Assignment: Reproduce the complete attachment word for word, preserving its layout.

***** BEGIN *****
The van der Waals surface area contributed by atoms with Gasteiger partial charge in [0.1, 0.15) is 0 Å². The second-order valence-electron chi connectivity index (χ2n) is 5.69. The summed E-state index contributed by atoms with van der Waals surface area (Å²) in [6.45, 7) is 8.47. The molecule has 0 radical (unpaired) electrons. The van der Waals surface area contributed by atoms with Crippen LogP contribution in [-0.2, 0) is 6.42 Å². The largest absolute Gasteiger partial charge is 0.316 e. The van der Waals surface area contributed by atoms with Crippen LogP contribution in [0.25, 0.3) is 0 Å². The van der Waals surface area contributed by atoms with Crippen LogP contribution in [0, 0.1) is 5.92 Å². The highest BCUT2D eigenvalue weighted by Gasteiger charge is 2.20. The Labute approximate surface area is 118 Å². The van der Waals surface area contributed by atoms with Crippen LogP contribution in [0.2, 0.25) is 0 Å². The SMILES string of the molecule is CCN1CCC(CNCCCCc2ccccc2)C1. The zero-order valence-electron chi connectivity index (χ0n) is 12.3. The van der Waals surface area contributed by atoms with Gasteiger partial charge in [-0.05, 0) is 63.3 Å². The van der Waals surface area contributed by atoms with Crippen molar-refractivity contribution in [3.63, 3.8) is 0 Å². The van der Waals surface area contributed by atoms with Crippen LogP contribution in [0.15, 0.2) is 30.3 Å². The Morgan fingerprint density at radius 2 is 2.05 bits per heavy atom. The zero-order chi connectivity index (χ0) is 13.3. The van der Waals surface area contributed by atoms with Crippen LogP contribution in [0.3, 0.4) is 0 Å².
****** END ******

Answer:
The van der Waals surface area contributed by atoms with Gasteiger partial charge in [0.1, 0.15) is 0 Å². The second-order valence-electron chi connectivity index (χ2n) is 5.69. The summed E-state index contributed by atoms with van der Waals surface area (Å²) in [6.45, 7) is 8.47. The molecule has 0 radical (unpaired) electrons. The van der Waals surface area contributed by atoms with Crippen LogP contribution in [-0.2, 0) is 6.42 Å². The largest absolute Gasteiger partial charge is 0.316 e. The van der Waals surface area contributed by atoms with Crippen LogP contribution in [0.25, 0.3) is 0 Å². The van der Waals surface area contributed by atoms with Crippen LogP contribution in [0, 0.1) is 5.92 Å². The highest BCUT2D eigenvalue weighted by Gasteiger charge is 2.20. The Labute approximate surface area is 118 Å². The van der Waals surface area contributed by atoms with Crippen LogP contribution in [0.2, 0.25) is 0 Å². The SMILES string of the molecule is CCN1CCC(CNCCCCc2ccccc2)C1. The zero-order valence-electron chi connectivity index (χ0n) is 12.3. The van der Waals surface area contributed by atoms with Gasteiger partial charge in [-0.05, 0) is 63.3 Å². The van der Waals surface area contributed by atoms with Crippen molar-refractivity contribution in [3.63, 3.8) is 0 Å². The van der Waals surface area contributed by atoms with Crippen LogP contribution in [0.15, 0.2) is 30.3 Å². The Morgan fingerprint density at radius 2 is 2.05 bits per heavy atom. The zero-order chi connectivity index (χ0) is 13.3. The van der Waals surface area contributed by atoms with Crippen LogP contribution in [0.3, 0.4) is 0 Å².